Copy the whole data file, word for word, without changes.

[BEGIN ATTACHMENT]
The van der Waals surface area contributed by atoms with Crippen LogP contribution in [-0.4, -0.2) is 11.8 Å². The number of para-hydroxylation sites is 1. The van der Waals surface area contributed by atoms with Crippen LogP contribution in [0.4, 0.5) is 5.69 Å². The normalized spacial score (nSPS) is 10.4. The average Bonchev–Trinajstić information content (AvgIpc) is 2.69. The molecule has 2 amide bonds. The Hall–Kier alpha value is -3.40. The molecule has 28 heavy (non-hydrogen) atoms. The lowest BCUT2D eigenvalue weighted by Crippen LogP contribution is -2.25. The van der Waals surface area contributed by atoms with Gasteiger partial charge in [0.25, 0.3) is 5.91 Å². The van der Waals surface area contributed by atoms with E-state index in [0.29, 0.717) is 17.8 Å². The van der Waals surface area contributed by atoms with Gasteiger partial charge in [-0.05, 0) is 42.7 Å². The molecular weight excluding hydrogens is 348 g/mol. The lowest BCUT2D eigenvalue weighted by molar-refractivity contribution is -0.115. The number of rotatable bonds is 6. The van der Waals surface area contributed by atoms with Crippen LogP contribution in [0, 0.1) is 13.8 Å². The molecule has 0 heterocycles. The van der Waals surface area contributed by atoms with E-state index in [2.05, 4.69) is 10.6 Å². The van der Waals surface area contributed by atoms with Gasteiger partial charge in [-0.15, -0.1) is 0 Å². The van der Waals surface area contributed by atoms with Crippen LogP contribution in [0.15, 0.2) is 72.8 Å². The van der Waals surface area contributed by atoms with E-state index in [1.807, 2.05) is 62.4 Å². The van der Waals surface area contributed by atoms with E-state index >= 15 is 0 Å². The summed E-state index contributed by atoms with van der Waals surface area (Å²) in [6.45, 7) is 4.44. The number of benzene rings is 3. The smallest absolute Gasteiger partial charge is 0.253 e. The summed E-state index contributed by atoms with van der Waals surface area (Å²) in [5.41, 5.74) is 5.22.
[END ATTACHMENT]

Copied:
The van der Waals surface area contributed by atoms with Crippen LogP contribution in [-0.4, -0.2) is 11.8 Å². The number of para-hydroxylation sites is 1. The van der Waals surface area contributed by atoms with Crippen LogP contribution in [0.4, 0.5) is 5.69 Å². The normalized spacial score (nSPS) is 10.4. The average Bonchev–Trinajstić information content (AvgIpc) is 2.69. The molecule has 2 amide bonds. The Hall–Kier alpha value is -3.40. The molecule has 28 heavy (non-hydrogen) atoms. The lowest BCUT2D eigenvalue weighted by Crippen LogP contribution is -2.25. The van der Waals surface area contributed by atoms with Gasteiger partial charge in [0.25, 0.3) is 5.91 Å². The van der Waals surface area contributed by atoms with E-state index in [0.29, 0.717) is 17.8 Å². The van der Waals surface area contributed by atoms with Gasteiger partial charge in [-0.05, 0) is 42.7 Å². The molecular weight excluding hydrogens is 348 g/mol. The lowest BCUT2D eigenvalue weighted by molar-refractivity contribution is -0.115. The number of rotatable bonds is 6. The van der Waals surface area contributed by atoms with Crippen LogP contribution in [0, 0.1) is 13.8 Å². The molecule has 0 heterocycles. The van der Waals surface area contributed by atoms with E-state index in [2.05, 4.69) is 10.6 Å². The van der Waals surface area contributed by atoms with Gasteiger partial charge in [-0.15, -0.1) is 0 Å². The van der Waals surface area contributed by atoms with Crippen LogP contribution in [0.15, 0.2) is 72.8 Å². The van der Waals surface area contributed by atoms with E-state index in [1.807, 2.05) is 62.4 Å². The van der Waals surface area contributed by atoms with E-state index >= 15 is 0 Å². The summed E-state index contributed by atoms with van der Waals surface area (Å²) in [6.45, 7) is 4.44. The number of benzene rings is 3. The smallest absolute Gasteiger partial charge is 0.253 e. The summed E-state index contributed by atoms with van der Waals surface area (Å²) in [5.41, 5.74) is 5.22.